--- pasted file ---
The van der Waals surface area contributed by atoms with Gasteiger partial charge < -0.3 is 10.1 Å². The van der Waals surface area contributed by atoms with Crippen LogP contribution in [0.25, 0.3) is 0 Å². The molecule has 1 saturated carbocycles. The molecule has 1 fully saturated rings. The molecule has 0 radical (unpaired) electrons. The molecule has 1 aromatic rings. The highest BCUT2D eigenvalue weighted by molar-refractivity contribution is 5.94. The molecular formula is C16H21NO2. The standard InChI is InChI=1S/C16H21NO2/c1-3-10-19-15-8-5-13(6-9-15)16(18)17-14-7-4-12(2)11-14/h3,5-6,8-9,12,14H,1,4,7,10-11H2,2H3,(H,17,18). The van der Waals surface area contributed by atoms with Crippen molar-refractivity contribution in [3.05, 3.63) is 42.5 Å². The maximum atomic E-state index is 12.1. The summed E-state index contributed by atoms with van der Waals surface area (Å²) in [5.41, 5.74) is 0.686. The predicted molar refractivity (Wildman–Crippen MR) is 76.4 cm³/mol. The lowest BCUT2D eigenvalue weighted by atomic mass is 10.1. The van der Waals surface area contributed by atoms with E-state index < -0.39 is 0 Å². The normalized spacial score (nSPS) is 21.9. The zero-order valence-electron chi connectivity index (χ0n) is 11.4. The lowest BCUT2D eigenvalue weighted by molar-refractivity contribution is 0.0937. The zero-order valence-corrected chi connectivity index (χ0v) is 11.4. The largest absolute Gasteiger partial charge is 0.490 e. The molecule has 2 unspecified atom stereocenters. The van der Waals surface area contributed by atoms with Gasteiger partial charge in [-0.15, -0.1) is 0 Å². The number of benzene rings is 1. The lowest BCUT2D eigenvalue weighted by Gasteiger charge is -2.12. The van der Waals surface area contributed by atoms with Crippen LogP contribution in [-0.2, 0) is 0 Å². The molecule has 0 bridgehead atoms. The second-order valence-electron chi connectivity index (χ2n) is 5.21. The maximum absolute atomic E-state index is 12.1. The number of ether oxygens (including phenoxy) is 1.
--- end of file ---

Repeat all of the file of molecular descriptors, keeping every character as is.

The van der Waals surface area contributed by atoms with Gasteiger partial charge < -0.3 is 10.1 Å². The van der Waals surface area contributed by atoms with Crippen LogP contribution in [0.25, 0.3) is 0 Å². The molecule has 1 saturated carbocycles. The molecule has 1 fully saturated rings. The molecule has 0 radical (unpaired) electrons. The molecule has 1 aromatic rings. The highest BCUT2D eigenvalue weighted by molar-refractivity contribution is 5.94. The molecular formula is C16H21NO2. The standard InChI is InChI=1S/C16H21NO2/c1-3-10-19-15-8-5-13(6-9-15)16(18)17-14-7-4-12(2)11-14/h3,5-6,8-9,12,14H,1,4,7,10-11H2,2H3,(H,17,18). The van der Waals surface area contributed by atoms with Crippen molar-refractivity contribution in [3.05, 3.63) is 42.5 Å². The maximum atomic E-state index is 12.1. The summed E-state index contributed by atoms with van der Waals surface area (Å²) in [5.41, 5.74) is 0.686. The predicted molar refractivity (Wildman–Crippen MR) is 76.4 cm³/mol. The lowest BCUT2D eigenvalue weighted by atomic mass is 10.1. The van der Waals surface area contributed by atoms with E-state index < -0.39 is 0 Å². The normalized spacial score (nSPS) is 21.9. The zero-order valence-electron chi connectivity index (χ0n) is 11.4. The lowest BCUT2D eigenvalue weighted by molar-refractivity contribution is 0.0937. The zero-order valence-corrected chi connectivity index (χ0v) is 11.4. The largest absolute Gasteiger partial charge is 0.490 e. The molecule has 2 unspecified atom stereocenters. The van der Waals surface area contributed by atoms with Gasteiger partial charge in [-0.15, -0.1) is 0 Å². The number of benzene rings is 1. The lowest BCUT2D eigenvalue weighted by Gasteiger charge is -2.12. The van der Waals surface area contributed by atoms with Crippen LogP contribution in [-0.2, 0) is 0 Å². The molecule has 0 bridgehead atoms. The second-order valence-electron chi connectivity index (χ2n) is 5.21. The maximum absolute atomic E-state index is 12.1. The number of ether oxygens (including phenoxy) is 1.